- The Honeybee Rescuer
Why Shouldn’t I Spray Bees with Pesticides?
We get it! Finding a hive of bees in your home is alarming. As cool as bees are, they’re not the best houseguests…. Especially if you or any of your family are allergic to bees.
Your gut reaction is probably to grab a can of Raid and start spraying. If the hive is big enough, you may be even be tempted to hire an exterminator to come out and spray.
But, aside from the fact that bees are an important species that are best removed and relocated, there are some short-term benefits to removing them instead of spraying them.
Here a few reasons to avoid spraying bees!
Dead bees can make a big mess
When someone sprays a hive with pesticides, bees will die off in the hundreds or thousands. They’ll drop from the comb into the nooks and crannies of your home and start to decay.
Large piles of decaying bees can result in foul smells, mold or mildew, and a huge mess you’ll have to clean up later. If the idea of having mounds of dead, rotting bees in your house sounds gross (we think it does!), bee removal is definitely the way to go.
Grown bees aren’t the only things that will decay
Part of a hive is dedicated to baby bees (also called “brood”) who are enclosed in “cells” until they mature and hatch. If all the adult bees are dead, the brood will starve and die in their little rooms. If the brood comb isn’t removed, it will start to decay.
Like full-size bees, rotting brood comb can result in awful smells and a huge mess. A good bee removal specialist will also remove and relocate any brood comb along with the rest of the hive. The baby bees will live, and you won’t have to worry about a disgusting mess in your walls.
Unattended honeycomb can attract pests
Spraying bees in your home may eliminate the potential of being stung, but you may end up swapping one pest for another.
Bees are prodigious honey-makers, and that honey will remain in your walls after the attending bees are dead. While bees are capable of protecting their honey stores from pests like roaches or rodents, unattended honeycomb is freely available to any critter that happens upon it.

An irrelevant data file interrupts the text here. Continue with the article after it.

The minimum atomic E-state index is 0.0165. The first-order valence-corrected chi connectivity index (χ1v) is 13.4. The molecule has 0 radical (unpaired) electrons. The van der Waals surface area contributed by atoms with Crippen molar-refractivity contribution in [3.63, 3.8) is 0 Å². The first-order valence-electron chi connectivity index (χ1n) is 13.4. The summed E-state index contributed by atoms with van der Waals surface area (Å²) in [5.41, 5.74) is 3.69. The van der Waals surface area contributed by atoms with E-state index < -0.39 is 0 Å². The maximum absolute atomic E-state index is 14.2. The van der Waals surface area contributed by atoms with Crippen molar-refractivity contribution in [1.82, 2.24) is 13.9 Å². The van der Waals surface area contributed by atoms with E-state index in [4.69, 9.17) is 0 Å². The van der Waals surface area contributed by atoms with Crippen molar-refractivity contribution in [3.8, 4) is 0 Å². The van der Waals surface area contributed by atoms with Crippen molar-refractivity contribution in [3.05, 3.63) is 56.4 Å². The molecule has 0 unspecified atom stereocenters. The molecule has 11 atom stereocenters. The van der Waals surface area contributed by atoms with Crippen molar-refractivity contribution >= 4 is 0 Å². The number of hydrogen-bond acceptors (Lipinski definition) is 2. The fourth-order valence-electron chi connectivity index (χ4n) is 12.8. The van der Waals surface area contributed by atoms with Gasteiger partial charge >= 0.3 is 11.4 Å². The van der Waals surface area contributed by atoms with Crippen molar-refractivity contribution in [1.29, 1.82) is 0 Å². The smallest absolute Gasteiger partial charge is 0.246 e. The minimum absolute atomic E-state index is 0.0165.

Roaches, rodents, ants, and other pests will all be attracted to honey that isn’t protected by bees. They may be killed by any lingering pesticide, which can cause an even bigger mess. Having a beehive removed includes having all the comb removed, too. No unattended honey means no more uninvited pests!
Melting comb can cause sticky situations
Have you ever left a tube of Chapstick in your pocket and put it through the dryer? Or spilled a jar of syrup on the floor? Both make a huge mess!
Honeycomb makes just as much a mess as those two situations — and maybe more.
Comb is messier than you may think. It doesn’t just contain the clear, purified honey you buy at the store! It also contains wax, nectar, pollen, brood, and other materials the bees bring in from outside. If comb isn’t properly removed, those materials can make a huge mess in your home. Especially in Florida, when heat can get extreme in attics and crawl spaces, homeowners have to worry about comb melting and making a mess.
Aside from being a pain to clean up and an attractive food source for pests, melting comb can also cause physical damage to your home. We’ve even seen situations where melting honey has seeped through homeowners’ drywall, resulting in costly repairs.
A good bee-removal expert will remove all comb from your home and relocate it. That saves you a ton of time, mess, worry, and sometimes repairs!
Spraying your home can cause a huge headache
Our first reaction when we find something living in our home is usually to get rid of it as soon as possible. Often, we’ll instinctively reach for a can of bug spray or call the first exterminator we find online. But wait! Think through the repercussions of spraying your home with insecticides before you do anything.
Finding bees in your house is a problem, but spraying them can result in even more problems. Calling a bee removal specialist instead of an exterminator is often less expensive, and you’ll save yourself the trouble of dealing with rotting bees and honeycomb, additional pests, and other problems.
Need a bee removal expert? We can help! Contact us here.
Photo credit: Ed Dunens, "Honeycomb," November 2015, Flickr Commons: Original Image Here